21. Thorns and Blossoms by Theodora Goss

Lovely little two-books-in-one, each told from a main characters viewpoint.  My only problem?  The “unique accordian style binding” that was touted as a feature was actually a bug.  It was impossible to read while sitting in a chair, much less reading in a chair while kids wanted attention.  Also, I didn’t want to read this story twice all the way through, so I kept flipping back and forth between the stories.  It was cute, but annoying.

22. In the Forest of Hands and Teeth by Carrie Ryan

I started this book yesterday after coming home from piano lessons with the kids and finished it by 11pm, reading pretty much continuously, except for dinner, snuggling kids before bed, and trying to watch Eureka while finishing it.  It was really, really good.  So good, in fact, that I’ve already been to the author’s website to see when the next one comes out – and it turns out there are two more books, already out!  Must find them.  I really don’t like zombie stories, but these are so good.

Books, 2012, one more

17.  Rude Mechanicals by Kage Baker

Yes, I’m on a Kage Baker kick again.  Somehow there’s always more of them, which is amazing and wonderful and sad because one day there won’t be more that I haven’t seen yet.  This one was one of the delightful shorter length books focusing on Joseph and Lewis.  I love them!  🙂

I’ll just go ahead an list it now, to put the lie to the title of this post.

18. Mother Aegypt by Kage Baker

I’m starting it as soon as I stop typing this.  🙂

Books 2012, continued

12. Reread The Hunger Games in time to see the movie.

13. Finally read Goliath by Scott Westerfeld, after putting it off forever because I was scared I’d drop a cup of tea in it like I did to Behemoth.

14. Finally finished Wings by Aprilynne Pike, which I can’t remember where I got it in the first place.

15. Scarfed down Every You, Every Me by David Levithan & Jonathan Farmer in one evening as I really, really needed to know who the crazy person was.

16. Now reading The Women of Nell Gwynne’s by Kage Baker.  The cover really is that purple.  Love it!

Again, not dead

No, I’m not. Really, I promise. I got an iPhone, rarely go near the computer any more, and so blogging has fallen by the wayside, as I’m not entirely proficient with the thumbs-typing-on-small-keyboards thing yet (though I am trying. This for example).

So, what’ve we been up to lately? Lots of stuff, mostly kids, school, church, more doctor visits for me. Whirlwind. I will try to find time this week for details and pictures maybe tomorrow night while people are off at scouts.

I did finally sit down & read this week, a nifty little book about feeding your children called “Hungry Monkey”. It was more of a memoir than really helpful with what to do with your own kids, but it had some fun recipes (we have overlapping cookbooks with the author, so some things we’ve already tried) and things I may try with Greg that I hadn’t thought to do with him.  So add this to the book list at #11 for the year.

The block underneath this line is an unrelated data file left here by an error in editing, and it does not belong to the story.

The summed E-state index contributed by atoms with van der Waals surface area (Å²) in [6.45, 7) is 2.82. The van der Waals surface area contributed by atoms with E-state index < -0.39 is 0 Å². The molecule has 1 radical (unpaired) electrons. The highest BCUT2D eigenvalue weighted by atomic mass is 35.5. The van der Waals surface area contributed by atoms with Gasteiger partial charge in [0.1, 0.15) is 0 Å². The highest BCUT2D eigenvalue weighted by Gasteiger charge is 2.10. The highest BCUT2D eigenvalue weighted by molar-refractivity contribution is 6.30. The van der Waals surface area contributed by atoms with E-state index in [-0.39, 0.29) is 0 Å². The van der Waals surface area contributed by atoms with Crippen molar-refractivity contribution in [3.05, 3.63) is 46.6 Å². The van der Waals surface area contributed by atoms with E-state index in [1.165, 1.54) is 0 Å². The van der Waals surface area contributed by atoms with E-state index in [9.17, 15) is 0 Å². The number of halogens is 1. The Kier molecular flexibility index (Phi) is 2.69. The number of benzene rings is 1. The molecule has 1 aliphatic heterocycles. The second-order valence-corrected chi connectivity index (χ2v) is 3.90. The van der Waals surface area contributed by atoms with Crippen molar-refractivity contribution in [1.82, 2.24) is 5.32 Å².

RA Guy’s Book Club: “How To Be Sick”

Book 4 of 2012:

In case you haven’t seen it, there’s a discussion over at

RA Guy’s Book Club on the book: “How To Be Sick” by Toni Bernhard.

How to Be Sick

Through the magic of Kindle I went from the panic of ACK!  I need to go to the bookstore!  to  AHHHH…. book in hand.  I do so love my Kindle.  I’ve read the first couple chapters already, keep tissues close by if you are easily emotional, as I am lately.  I’ve gone over and answered the discussion questions already as well, but you’ll have to go over there to read my answers.  🙂

(And I know some of you may flinch at “A Buddhist-inspired Guide” but I’ve found Buddhist inspired guides to be some of the least offensive things in the universe and usually some of the most helpful.  So I’m going with it.)

Books, 2012

I don’t think I’ll be able to beat my reading record from last year, but here’s what I’ve been reading the last two weeks.  🙂

Books I’ve read/am reading:

  1. The Lost Hero by Rick Riordan (David and I are reading this series together – I really liked this one)
  2. Point of Honor by Madeleine Robins (I’m reading this in the car and am only 21 pages in)
  3. The Son of Neptune by Rick Riordan (Just started it – there’s not a lot of time for reading lately)

Kindle cover

I don’t think I posted about this, but I got a 2nd generation Kindle for my birthday, slightly used, but in great condition (and very inexpensive, as well).  I’m so excited about it!  I had books downloaded and was reading (and fending off children who wanted to borrow it) within an hour of getting it.

The only problem with it?  No cover.  Just the Kindle and the cord came in the mail.  With three kids and my propensity to just shove things in my bag and move on, the poor Kindle doesn’t stand much of a chance in it’s nakedness.

The answer?  Well, I made a cover.  I started with a little bag a friend had made me years ago that just happened to be nearly the right size for the Kindle.  I also had a couple flat pieces of styrofoam from one of David’s gifts, a piece of super-soft cashmere fleece leftover from baby blanket making(it was $20/yard, long story there), a bit of velcro leftover from another project, a lost button, and some ribbon off a gift.  Total cost: $0  My favorite kind of project. Smile

So after a bit of time with my handy-dandy scissors and some liquid stitch, here it is:

The inside:

DSCN2196

The outside:

DSCN2194

All laced up and ready to go:

DSCN2193

I do have a “real” case on order from ebay…the kind that makes the Kindle feel like a book with a booklight attached.  I’m sure it’ll be nice, but it won’t arrive for a week or more and this case is just sooo soft.  Smile